Beauty is an adventure that has to be lived. So argues Wael Farouq, who is professor of Arabic Language and Culture at the Università Cattolica del Sacro Cuore, Milan.
In my recent chat with him, Wael recounted how it was the beauty of literature, communicated to him through the passion of his mother, his teacher, and his grandfather, that drew him to pursue an academic career. And drawn into this quest for beauty, he discovered that it was a path to knowledge and understanding. Indeed, he goes so far as to argue that
for me, it is the condition for whatever knowledge we are seeking. Scientific, non-scientific--whatever knowledge we are seeking, the fuel that makes you able to move forward is this passion. And the passion is the manifestation of an encounter with beauty.
Drawing on the Islamic tradition, Wael explains how beauty is a path to knowledge even in the realm of religion. Images of Islam in the west tend to highlight its strands that focus more on purity and law. But the way of beauty, he argues, is another path that remains alive and well, especially in popular religiosity in traditions such as Sufism. And this way of beauty is also what opens up the possibility of forgiveness.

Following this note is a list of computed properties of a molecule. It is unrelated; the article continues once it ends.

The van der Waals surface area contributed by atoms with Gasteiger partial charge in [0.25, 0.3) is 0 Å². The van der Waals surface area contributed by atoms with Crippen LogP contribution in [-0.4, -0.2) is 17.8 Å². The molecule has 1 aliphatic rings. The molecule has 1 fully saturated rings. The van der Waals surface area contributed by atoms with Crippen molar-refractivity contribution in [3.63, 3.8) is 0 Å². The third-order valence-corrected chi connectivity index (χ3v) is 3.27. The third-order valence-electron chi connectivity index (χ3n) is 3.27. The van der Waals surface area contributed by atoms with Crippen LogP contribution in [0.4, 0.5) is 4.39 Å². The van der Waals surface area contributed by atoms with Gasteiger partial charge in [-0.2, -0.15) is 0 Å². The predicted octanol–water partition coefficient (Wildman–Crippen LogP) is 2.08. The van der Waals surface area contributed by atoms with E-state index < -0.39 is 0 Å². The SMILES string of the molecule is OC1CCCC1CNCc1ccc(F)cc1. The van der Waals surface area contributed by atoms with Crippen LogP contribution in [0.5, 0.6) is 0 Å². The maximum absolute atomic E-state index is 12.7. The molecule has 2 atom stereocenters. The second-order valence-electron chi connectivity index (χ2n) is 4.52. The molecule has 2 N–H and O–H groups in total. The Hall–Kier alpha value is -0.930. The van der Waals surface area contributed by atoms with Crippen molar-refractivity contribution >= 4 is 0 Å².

Drawing further on the Egyptian poet Salah Abdul Saboor, Wael explains how the beauty we find in literature can help us discover that there is much more to our humanity than the limits we tend to impose on ourselves and each other. He recites verses from one of Saboor's poems in which the experience of painful sadness, which might at times keep us awake at night, contain within it the seeds of tenderness. (I thought this resonated very much with my earlier post about Susan Cain's book Bittersweet, and how sadness depicted in art can help us get in touch with our deepest longings). We are an infinity. This is what encountering beauty can reveal to us.
See my interview with Wael here:
Let me know in the comments below what strikes you or resonates with you from this interview.
In the next few posts, I'll be sharing a few videos from a recent event I helped organize at Oxford with scientists and philosophers discussing beauty in science. And we'll start to look in particular at ways in which beauty can mislead or derail us.
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